A number of small businesses operating in the tourism industry have increased their competitiveness on the world market as a result of the implementation of a project under the Inter-American Development Bank’s Multi-lateral Investment Fund.
Some of the companies which range from small hotels to agro processors and wood work businesses were given the opportunity to showcase their products during a tour of Pelican Village by officials from the IDB who were in Barbados for the Bank’s Third Annual Meeting of the Civil Society Consulting Group, at Hilton Barbados.
Director of Research and Planning in the Ministry of Tourism, Francia Jordan, told the tour party that the country’s tourism industry had benefitted from MIF, whose aim is to increase competitiveness in the sector and contribute to the overall growth and development of Barbados’ economy. The project is a joint initiative between the IDB, the Ministry of Tourism and the Small Business Association.
Jordan said Barbados had been able to diversify its product from the traditional sun, sea and sand by being aggressive in the market place, exploiting niche products and building on its unique, cultural heritage assets.
“[These businesses] can help the sector to become more competitive. Small businesses are known to be job creators. Thus, if those in the tourism sector find ways to incorporate technology in their businesses to streamline their operations and operate more efficiently, cut costs and find new ways of using existing resources and deliver the best product, they will definitely increase their level of competitiveness and grow and also expand.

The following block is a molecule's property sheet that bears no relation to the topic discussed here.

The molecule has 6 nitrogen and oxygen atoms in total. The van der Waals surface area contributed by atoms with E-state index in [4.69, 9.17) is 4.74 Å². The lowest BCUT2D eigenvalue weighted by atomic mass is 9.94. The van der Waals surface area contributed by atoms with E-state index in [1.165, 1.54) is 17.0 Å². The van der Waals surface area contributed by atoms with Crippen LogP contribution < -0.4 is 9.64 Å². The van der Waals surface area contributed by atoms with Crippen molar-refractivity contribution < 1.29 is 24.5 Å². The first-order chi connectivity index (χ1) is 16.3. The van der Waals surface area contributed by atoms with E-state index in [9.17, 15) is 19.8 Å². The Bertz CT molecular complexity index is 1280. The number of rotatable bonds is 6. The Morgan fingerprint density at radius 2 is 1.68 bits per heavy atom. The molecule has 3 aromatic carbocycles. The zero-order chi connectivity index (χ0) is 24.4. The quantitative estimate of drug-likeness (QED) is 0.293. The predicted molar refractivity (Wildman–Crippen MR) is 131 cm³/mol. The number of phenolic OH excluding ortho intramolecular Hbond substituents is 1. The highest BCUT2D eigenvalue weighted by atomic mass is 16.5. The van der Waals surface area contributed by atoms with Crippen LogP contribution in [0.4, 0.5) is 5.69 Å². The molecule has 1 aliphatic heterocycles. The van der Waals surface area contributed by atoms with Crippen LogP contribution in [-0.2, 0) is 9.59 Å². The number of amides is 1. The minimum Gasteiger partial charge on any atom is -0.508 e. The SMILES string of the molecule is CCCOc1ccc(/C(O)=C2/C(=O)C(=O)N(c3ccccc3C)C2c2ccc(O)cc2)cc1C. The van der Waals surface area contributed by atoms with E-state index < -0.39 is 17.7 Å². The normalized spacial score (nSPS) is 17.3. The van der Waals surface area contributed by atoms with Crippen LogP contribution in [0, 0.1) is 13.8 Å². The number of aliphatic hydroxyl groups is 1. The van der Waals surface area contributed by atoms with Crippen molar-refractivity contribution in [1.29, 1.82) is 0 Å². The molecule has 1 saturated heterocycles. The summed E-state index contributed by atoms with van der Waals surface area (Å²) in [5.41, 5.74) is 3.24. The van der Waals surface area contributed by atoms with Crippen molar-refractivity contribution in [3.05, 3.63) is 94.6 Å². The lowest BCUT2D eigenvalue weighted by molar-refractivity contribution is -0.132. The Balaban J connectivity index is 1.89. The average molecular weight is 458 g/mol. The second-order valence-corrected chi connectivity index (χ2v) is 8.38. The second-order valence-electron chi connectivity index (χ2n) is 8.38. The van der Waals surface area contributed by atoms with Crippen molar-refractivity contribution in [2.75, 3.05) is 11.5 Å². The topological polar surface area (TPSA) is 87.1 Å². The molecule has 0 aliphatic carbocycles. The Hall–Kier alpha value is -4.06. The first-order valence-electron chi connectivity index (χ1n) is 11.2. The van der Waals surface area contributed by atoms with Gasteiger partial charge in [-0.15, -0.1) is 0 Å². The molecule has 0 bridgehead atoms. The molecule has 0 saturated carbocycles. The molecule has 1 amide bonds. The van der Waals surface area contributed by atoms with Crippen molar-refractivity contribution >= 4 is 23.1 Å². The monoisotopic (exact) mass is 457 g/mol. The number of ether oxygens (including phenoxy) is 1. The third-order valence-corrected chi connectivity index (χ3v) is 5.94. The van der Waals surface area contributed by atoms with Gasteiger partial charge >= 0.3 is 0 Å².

“This is important as tourism has become Barbados’ main foreign exchange earner, grossing a total of US $871.9 million in 2012 and employing an average of 12.7 thousand persons. Barbados received a total of 1.1 million visitors in that year from long stay and cruise arrivals,” the Director explained.
The MIF project arose as a result of studies commissioned under the IDB’s Country Strategy for Barbados, and, in particular, the results of the Barbados Tourism Sector Review, Jordan pointed out.
She disclosed that so far, work under both the agro processing and the small hotel clusters had been completed.
“The transfer of knowledge, the research executed, the training workshops conducted, the development of marketing strategies and Information Communication Technologies and the opportunity to produce goods and services to international standards, were some of the elements developed which are vital to enhancing the development of the clusters,” Jordan said.
The tourism official added that projects such as the MIF were critical given that the global economy and the island’s major markets were still under the grip of the recession.
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